• RIA 1 bought mid-cap mutual funds in 2012 and 2013, after mid-cap funds outperformed. If the client’s mid-caps begin outperforming again, it’s a good time to call RIA 1.
  • RIA 2 consistently turns over their portfolio in January. So, the client knows to call them in October, not in February.

Based on patterns like these, the client identified high-probability targets and reported on them weekly by email and through the CRM. The reports were succinct and action-oriented, as in “Call firm X and pitch product Y.” Smart routing ensured the right prospect ended up with the right salesperson and team leader.

AI Pioneers in Investment Management

Phase 3: Machine learning

While the report library packaged and automated human pattern identification, the next step was to add machine-based pattern identification. To train the model, we had to clearly define what the sales team would look for in terms of positive outcomes from the available data. There were some nuances. The right definition depended on the team and sales process.

Here are two examples from the same client organization:

Sales Team Sales Process Positive Outcome
Selling to RIAs One-on-one meetings Inflow of $1 million or more within 60 days of pitch meeting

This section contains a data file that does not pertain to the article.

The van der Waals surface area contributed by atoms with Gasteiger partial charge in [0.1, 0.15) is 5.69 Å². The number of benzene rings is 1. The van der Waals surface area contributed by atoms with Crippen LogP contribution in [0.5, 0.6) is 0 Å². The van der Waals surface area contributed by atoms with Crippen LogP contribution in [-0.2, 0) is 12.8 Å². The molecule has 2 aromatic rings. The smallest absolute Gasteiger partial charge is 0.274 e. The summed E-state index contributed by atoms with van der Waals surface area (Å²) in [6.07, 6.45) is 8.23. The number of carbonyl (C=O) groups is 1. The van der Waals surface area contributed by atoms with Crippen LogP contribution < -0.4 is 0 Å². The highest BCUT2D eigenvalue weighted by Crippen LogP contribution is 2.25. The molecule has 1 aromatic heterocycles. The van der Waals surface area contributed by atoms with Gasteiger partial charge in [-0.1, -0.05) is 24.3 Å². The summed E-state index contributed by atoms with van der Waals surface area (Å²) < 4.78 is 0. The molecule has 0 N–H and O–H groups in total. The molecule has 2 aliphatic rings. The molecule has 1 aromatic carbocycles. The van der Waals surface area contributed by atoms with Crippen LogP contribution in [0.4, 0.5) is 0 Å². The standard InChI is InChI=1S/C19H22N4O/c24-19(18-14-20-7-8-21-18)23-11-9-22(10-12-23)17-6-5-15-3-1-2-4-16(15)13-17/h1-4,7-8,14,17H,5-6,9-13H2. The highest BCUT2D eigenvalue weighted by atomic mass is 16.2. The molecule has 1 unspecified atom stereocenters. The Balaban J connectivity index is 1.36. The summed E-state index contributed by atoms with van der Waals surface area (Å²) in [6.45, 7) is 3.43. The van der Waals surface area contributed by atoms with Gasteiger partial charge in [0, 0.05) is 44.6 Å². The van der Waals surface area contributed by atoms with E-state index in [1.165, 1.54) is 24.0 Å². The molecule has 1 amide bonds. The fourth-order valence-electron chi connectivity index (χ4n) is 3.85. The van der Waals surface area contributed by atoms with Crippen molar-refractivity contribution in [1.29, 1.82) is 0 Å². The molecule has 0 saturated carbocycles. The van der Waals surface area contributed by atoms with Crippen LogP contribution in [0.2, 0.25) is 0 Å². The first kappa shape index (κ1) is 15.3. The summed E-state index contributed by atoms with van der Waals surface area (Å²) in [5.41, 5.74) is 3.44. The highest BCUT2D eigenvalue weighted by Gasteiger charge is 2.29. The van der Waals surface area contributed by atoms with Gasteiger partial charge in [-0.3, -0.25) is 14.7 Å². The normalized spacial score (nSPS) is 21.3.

Selling to Retirement Plan Administrators Request for proposal (RFP) Making it to the shortlist stage

Once the outcome was well defined, we used historical data to train a model to predict which pitches would most likely succeed. Now, the machine learning model acts like a senior salesperson, identifying demand patterns and ranking them from best to worst.

Introducing machine learning also created bonus capabilities, including the ability to:

  • Assess which patterns, both human and machine, are the most effective at generating positive outcomes.
  • Rank targets across patterns, by expected value (positive outcome x inflow), creating a single call list for the sales team to act on.
  • Identify new patterns on the fly, as the model is retrained on fresh data. This captures structural changes in buying behavior, for example, due to COVID-19.
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Conclusion